in a Pecan Shell|
No explanation is available for the unusual
name. Dr. J.T. O’Barr planned this would-be utopian community around 1907. The
town was platted and streets graded. Five two-story buildings were placed along
streets named after the doctor’s patients.
A post office was granted and
Dr. O’Barr offered lots for sale on enticing terms. He went so far as to pre-plant
a cotton crop for potential buyers.
A storm blew in and damaged many of
the buildings. The school was hit hardest and not rebuilt. Sales had not been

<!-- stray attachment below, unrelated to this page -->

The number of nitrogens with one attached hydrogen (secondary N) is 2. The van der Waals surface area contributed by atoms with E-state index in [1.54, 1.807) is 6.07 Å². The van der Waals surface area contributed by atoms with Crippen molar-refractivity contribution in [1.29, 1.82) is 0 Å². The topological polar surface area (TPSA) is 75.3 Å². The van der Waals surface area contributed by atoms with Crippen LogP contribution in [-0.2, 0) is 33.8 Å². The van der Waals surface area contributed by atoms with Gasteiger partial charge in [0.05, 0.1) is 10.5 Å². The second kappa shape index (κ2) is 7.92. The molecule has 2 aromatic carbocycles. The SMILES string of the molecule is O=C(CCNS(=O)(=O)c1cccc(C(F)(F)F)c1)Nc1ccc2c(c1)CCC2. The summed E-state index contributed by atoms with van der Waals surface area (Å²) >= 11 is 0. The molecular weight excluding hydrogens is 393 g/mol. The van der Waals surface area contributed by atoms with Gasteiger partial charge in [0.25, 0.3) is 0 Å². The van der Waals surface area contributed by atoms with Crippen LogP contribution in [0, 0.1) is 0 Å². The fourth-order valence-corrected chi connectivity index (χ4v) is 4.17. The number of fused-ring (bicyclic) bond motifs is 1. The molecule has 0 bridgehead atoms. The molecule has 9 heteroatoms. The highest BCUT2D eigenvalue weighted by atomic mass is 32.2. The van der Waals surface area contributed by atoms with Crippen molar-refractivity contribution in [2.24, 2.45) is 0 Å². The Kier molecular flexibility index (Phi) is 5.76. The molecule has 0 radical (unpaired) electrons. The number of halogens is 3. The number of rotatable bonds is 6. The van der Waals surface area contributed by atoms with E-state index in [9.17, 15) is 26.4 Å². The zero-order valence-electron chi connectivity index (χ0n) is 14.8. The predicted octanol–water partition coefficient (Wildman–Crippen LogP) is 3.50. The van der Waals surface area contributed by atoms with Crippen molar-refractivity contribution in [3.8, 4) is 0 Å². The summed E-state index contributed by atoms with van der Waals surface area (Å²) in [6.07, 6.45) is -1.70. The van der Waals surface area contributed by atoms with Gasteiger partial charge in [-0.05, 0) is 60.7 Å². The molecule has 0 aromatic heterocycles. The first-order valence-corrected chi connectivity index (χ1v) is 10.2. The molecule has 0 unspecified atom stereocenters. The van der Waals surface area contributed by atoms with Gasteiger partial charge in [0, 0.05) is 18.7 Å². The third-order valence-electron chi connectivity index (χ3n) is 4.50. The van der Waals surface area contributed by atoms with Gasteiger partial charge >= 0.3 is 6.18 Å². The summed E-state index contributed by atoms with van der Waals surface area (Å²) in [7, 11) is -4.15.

brisk and the community struggled to hang on. Disheartened pioneers moved on.
The cotton gin, an important cog in the community economy, closed because of regional
competition. The closing of the post office in 1918 was the final nail in Konohasset’s
coffin. Dr. O’Barr returned people’s down payments and let the land revert to
County 1920s Map showing Konohassett|
Howard and Sterling County lines)
Texas General Land Office
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